Network architecture, cooperation and punishment in public good experiments
AbstractFollowing Fehr and Gäechter (Am Econ Rev 90(4):980–994, 2000 ), a large and growing number of experiments show that public goods can be provided at high levels when mutual monitoring and costly punishment are allowed. Nearly all experiments, however, study monitoring and punishment in a complete network where all subjects can monitor and punish each other. The architecture of social networks becomes important when subjects can only monitor and punish the other subjects to whom they are connected by the network. We study several incomplete networks and find that they give rise to their own distinctive patterns of behavior. Nevertheless, a number of simple, yet fundamental, properties in graph theory allow us to interpret the variation in the patterns of behavior that arise in the laboratory and to explain the impact of network architecture on the efficiency and dynamics of the experimental outcomes. Copyright Springer-Verlag 2012
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Bibliographic InfoArticle provided by Springer in its journal Review of Economic Design.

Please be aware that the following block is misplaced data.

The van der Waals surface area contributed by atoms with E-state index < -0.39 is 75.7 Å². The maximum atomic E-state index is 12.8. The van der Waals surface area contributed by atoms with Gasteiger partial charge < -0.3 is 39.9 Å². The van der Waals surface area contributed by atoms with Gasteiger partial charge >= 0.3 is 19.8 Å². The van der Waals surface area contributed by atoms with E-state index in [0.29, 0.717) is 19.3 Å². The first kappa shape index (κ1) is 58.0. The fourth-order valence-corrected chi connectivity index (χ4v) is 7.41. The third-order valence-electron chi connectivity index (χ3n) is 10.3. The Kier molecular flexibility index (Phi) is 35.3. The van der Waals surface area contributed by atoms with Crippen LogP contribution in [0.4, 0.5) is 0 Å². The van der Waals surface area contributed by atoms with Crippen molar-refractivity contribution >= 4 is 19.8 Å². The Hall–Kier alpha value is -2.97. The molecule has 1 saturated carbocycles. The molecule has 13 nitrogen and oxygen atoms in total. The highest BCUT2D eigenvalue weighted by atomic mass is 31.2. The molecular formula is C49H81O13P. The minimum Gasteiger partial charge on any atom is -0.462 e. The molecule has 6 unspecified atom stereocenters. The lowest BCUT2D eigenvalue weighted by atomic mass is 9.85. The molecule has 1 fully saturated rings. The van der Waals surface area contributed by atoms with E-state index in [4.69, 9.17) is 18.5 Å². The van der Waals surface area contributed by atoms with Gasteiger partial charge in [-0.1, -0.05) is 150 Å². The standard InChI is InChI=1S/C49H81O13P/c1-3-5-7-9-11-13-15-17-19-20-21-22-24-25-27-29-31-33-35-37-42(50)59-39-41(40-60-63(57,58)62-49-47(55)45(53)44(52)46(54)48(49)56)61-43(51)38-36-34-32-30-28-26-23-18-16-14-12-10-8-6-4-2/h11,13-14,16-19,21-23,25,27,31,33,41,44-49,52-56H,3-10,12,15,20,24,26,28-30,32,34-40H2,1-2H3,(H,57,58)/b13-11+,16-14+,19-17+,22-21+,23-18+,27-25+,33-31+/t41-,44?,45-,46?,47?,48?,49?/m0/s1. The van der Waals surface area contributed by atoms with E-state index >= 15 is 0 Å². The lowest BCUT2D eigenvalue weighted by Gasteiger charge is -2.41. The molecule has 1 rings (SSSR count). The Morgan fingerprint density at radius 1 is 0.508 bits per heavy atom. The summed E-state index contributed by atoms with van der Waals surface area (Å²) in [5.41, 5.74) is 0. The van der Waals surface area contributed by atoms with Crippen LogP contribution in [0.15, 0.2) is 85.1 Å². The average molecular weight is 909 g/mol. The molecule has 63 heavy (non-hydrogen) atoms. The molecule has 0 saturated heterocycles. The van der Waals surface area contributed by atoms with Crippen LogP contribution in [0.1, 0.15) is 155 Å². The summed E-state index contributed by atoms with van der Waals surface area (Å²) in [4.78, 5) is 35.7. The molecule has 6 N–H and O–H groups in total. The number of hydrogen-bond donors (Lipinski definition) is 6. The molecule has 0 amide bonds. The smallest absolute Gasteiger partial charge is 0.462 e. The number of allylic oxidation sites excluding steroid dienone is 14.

Volume (Year): 16 (2012)
Issue (Month): 2 (September)
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Web page: http://link.springer.de/link/service/journals/10058/index.htm
Find related papers by JEL classification:
- C91 - Mathematical and Quantitative Methods - - Design of Experiments - - - Laboratory, Individual Behavior
- C92 - Mathematical and Quantitative Methods - - Design of Experiments - - - Laboratory, Group Behavior
- D62 - Microeconomics - - Welfare Economics - - - Externalities
- D63 - Microeconomics - - Welfare Economics - - - Equity, Justice, Inequality, and Other Normative Criteria and Measurement
- H41 - Public Economics - - Publicly Provided Goods - - - Public Goods
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- Andrweas Leibbrandt & Abhijit Ramalingam & Lauri Sääksvuori & James M. Walker, 2012. "Broken Punishment Networks in Public Goods Games: Experimental Evidence," Jena Economic Research Papers 2012-004, Friedrich-Schiller-University Jena, Max-Planck-Institute of Economics.
- Daniele Nosenzo & Martin Sefton, 2012. "Promoting Cooperation: the Distribution of Reward and Punishment Power," Discussion Papers 2012-08, The Centre for Decision Research and Experimental Economics, School of Economics, University of Nottingham.
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